As I read the articles about the investment professional or product which has swindled its investors out of their life's savings, it occurs to me that publicly traded mutual funds do not get enough credit for the carefully developed regulatory oversight already in place to protect mutual fund shareholders.
In the investment industry, publicly traded mutual funds are referred to as Regulated Investment Companies, or RICs, and regulated they are. By being a RIC, the fund enjoys some preferential tax concessions. It is very important for a fund to maintain its RIC status. It's not easy, but it is vital to their existence. To do so a fund must comply with a substantial set of regulations from a diverse set of regulatory organizations. Let me give you one example, the Prospectus.
Whether you already own a mutual fund, or are looking to invest in one, a universal piece of literature provided to all mutual fund shareholders is the Prospectus. I refer to it as the owner's manual for your mutual fund investment. And what many shareholders may not realize is how scrutinized this annual document really is. The Securities and Exchange Commission ("SEC") has jurisdiction over this piece, and prior to it being distributed, it must be approved, each year, by a SEC examiner. Everything from the content to the font size is reviewed and filed with the SEC each year.
Other regulatory agencies overseeing your mutual fund investment include the Financial Industry Regulatory Agency ("FINRA") and the Office of the Comptroller of the Currency ("OCC"). FINRA regulates the sales practices used in distributing a fund, while the OCC oversees the bank being used as custodian of the fund's assets. The SEC also plays a vital role in auditing your investment advisor, as well as other service providers to the fund. At any given time, a fund may have several agencies concurrently reviewing the policies and practices being used to maintain your mutual fund.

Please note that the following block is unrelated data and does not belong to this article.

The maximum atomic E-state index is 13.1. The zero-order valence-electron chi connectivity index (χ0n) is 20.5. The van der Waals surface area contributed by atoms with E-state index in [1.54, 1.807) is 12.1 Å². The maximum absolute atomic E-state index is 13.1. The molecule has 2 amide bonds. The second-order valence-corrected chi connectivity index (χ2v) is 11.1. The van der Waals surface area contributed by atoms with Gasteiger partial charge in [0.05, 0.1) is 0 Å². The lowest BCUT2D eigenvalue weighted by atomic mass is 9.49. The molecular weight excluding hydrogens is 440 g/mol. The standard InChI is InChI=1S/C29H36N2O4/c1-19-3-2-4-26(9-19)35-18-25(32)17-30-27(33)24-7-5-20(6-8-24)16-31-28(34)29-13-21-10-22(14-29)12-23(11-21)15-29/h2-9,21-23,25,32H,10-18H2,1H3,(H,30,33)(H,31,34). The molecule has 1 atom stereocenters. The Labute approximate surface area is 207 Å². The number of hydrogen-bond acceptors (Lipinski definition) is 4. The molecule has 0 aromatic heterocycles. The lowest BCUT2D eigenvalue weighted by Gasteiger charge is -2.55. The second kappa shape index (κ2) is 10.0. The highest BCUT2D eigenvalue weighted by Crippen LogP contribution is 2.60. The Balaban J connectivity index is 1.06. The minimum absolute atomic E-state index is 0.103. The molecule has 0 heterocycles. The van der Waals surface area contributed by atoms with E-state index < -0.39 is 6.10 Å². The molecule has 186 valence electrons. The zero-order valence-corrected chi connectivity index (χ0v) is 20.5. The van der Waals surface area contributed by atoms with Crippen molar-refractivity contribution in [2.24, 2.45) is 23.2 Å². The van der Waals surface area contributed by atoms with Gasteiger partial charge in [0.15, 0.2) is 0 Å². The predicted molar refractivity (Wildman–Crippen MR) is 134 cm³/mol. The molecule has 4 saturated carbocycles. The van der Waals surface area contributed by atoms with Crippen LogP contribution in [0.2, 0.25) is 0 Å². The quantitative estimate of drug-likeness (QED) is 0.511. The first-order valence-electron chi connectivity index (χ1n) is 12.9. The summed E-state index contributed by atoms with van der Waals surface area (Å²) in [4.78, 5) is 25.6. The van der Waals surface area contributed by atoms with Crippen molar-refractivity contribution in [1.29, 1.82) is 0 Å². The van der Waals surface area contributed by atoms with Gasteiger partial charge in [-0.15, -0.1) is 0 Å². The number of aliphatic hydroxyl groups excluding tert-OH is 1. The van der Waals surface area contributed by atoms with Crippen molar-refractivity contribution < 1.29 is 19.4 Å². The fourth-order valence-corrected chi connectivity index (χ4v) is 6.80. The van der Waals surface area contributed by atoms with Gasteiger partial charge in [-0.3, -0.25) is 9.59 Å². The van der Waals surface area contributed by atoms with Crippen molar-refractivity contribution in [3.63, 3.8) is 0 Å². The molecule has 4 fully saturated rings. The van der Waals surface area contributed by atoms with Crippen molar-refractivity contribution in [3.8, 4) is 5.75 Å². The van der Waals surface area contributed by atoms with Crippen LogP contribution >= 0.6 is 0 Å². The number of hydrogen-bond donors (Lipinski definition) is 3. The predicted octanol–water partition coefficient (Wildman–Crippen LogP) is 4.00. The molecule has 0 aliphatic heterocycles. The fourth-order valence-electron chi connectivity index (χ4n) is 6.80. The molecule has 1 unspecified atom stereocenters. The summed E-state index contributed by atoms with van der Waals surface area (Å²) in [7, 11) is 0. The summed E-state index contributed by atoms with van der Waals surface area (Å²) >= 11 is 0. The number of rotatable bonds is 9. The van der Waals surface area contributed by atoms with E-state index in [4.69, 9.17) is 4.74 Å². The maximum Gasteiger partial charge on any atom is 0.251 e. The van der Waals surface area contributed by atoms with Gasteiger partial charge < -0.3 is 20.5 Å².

Two other parties I need to recognize as fiduciaries of your investment are the Independent Board of Trustees and the Independent Registered Public Accounting Firm. Note the "independent" moniker attached to each entity. Neither have any direct link to the fund or advisor. The board meets quarterly to ensure your fund is being run in compliance with all the fund's stated objectives, restrictions and policies, while the independent accounting firm annually audits and signs off on the financial statements of the fund.
The debate will always be there as to how much regulation is enough or not enough, but one thing I know. The mutual fund industry realizes that there is already enough inherent risk involved in investing, without having to worry about the practices being used by your service provider.
My point is this, the organizations and firms I mention above cannot protect you from down markets and losses on your investment, however from an operational standpoint, they go a long way in keeping all the service providers attached to your investment in line. So take some solace in the fact that the publicly traded mutual fund industry has recognized the need for comprehensive regulatory oversight, and it is all done in with one goal in mind, protecting the mutual fund shareholder.